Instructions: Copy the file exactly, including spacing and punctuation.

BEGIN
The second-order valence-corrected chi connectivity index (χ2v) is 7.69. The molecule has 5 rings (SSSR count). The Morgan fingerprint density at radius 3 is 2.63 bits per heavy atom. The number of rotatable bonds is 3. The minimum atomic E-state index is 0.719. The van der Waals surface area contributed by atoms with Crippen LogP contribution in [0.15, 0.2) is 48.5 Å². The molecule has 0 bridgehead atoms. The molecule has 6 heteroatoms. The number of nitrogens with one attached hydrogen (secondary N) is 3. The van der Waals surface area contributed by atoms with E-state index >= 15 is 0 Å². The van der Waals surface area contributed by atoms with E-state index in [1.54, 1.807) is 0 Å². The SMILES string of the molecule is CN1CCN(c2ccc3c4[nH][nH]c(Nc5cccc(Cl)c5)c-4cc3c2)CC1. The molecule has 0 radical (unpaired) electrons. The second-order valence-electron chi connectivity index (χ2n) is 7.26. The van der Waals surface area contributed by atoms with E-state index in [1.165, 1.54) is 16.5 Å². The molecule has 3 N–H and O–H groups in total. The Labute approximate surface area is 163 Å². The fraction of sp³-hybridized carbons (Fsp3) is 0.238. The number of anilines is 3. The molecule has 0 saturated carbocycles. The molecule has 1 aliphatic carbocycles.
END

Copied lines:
The second-order valence-corrected chi connectivity index (χ2v) is 7.69. The molecule has 5 rings (SSSR count). The Morgan fingerprint density at radius 3 is 2.63 bits per heavy atom. The number of rotatable bonds is 3. The minimum atomic E-state index is 0.719. The van der Waals surface area contributed by atoms with Crippen LogP contribution in [0.15, 0.2) is 48.5 Å². The molecule has 0 bridgehead atoms. The molecule has 6 heteroatoms. The number of nitrogens with one attached hydrogen (secondary N) is 3. The van der Waals surface area contributed by atoms with E-state index >= 15 is 0 Å². The van der Waals surface area contributed by atoms with E-state index in [1.54, 1.807) is 0 Å². The SMILES string of the molecule is CN1CCN(c2ccc3c4[nH][nH]c(Nc5cccc(Cl)c5)c-4cc3c2)CC1. The molecule has 0 radical (unpaired) electrons. The second-order valence-electron chi connectivity index (χ2n) is 7.26. The van der Waals surface area contributed by atoms with E-state index in [1.165, 1.54) is 16.5 Å². The molecule has 3 N–H and O–H groups in total. The Labute approximate surface area is 163 Å². The fraction of sp³-hybridized carbons (Fsp3) is 0.238. The number of anilines is 3. The molecule has 0 saturated carbocycles. The molecule has 1 aliphatic carbocycles.